- Write a new policy about disclosing immunization records to schools. An authorization is no longer required, but the Final Rule still requires other forms of permission.
- Write a new policy dealing with release of PHI to the family of deceased patients who are not an appointed personal representative . . . Additionally, information about individuals who have been deceased for 50 or more years is no longer considered PHI.
- Write a new policy regarding an individual’s right to restrict use of PHI for treatment or payment purposes. The Final Rule requires Covered Entities and Business Associates to honor such requests in certain situations involving disclosure to health plans, whereas previously they could choose whether or not to honor the request.
- Write a new policy regarding ‘minimum necessary’ uses and disclosures of PHI. The final rule emphasizes that use or disclosure of more than the minimum necessary amount of PHI is a breach that may require notification to affected individuals, DHHS, and the media.
- Write a new policy about research authorizations regarding research protocols involving the use or disclosure of PHI. The Final Rule permits increased flexibility and consistency with informed consent practices under the Common Rule.
- For health plans that engage in underwriting, write a new policy prohibiting the use of genetic information for that purpose.” 2
What does this mean until the Final Rule is effective?
- Existing HIPAA Privacy and Security rules are still in effect. Practices should be in compliance and make changes before the compliance date.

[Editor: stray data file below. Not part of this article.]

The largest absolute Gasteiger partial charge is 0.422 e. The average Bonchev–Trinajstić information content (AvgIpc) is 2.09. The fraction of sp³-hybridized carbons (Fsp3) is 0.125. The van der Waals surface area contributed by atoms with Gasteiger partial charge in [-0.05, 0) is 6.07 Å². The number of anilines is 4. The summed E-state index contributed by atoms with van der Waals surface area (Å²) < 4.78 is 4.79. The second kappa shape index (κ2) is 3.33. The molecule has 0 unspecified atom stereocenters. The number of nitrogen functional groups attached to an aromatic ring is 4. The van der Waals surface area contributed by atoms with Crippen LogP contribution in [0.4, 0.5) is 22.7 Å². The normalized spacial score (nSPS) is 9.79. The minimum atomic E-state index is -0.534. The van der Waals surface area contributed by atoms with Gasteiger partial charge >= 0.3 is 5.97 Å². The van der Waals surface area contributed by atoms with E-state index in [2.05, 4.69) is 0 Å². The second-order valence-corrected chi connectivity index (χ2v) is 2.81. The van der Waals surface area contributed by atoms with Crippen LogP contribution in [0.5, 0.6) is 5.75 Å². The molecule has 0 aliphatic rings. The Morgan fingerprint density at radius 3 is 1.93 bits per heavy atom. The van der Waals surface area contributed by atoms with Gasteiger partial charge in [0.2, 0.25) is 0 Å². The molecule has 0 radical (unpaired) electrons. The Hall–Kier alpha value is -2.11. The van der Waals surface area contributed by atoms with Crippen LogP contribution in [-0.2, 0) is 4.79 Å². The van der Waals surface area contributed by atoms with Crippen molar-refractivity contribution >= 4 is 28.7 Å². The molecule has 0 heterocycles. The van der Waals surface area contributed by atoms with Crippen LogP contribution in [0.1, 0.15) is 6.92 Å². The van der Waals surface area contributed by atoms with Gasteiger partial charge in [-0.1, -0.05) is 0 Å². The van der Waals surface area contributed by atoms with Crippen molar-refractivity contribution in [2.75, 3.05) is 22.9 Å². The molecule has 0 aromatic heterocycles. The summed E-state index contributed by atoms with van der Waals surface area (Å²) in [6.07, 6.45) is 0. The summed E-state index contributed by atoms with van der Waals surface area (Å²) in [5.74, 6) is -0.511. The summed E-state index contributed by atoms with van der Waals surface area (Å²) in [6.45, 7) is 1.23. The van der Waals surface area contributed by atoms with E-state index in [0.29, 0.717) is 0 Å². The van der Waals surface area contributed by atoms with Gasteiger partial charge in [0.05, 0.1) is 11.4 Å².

- Breach notification rules (federal and state) are still in effect and practices should be in compliance.
- The Texas Medical Records Privacy Act (effective in 2012) is still in effect and practices should be in compliance. In some instances, Texas law is more stringent than federal law.
- Texas requires all Covered Entities to train new employees on PHI by the 60th day of employment and re-train every two years. The training must be customized to your practice and the employee’s level of access.
- The Texas Identity Theft Protection and Enforcement Act is still in effect and requires that you implement reasonable procedures to protect sensitive personal information (SPI) from unlawful use or disclosure.
At TMLT, we are updating our HIPAA resources to reflect the new requirements. Our Product Development and Consulting Services staff is also available for consultations. Please contact Stephanie Downing at email@example.com or at 800-580-8658 ext. 4884 for more information.
1. American Medical Association. The Health Insurance Portability and Accountability Act (HIPAA) omnibus final rule summary. Available at http://www.ama-assn.org/resources/doc/washington/hipaa-omnibus-final-rule-summary.pdf. Accessed March 27, 2013.
2. Lexology.com. New compliance requirements take effect September 23, 2013; what you need to do now. Available at http://www.lexology.com/library/detail.aspx?g=7185f9a4-a82b-4fb0-9e7c-6a98ee3136e7. Accessed March 27, 2013.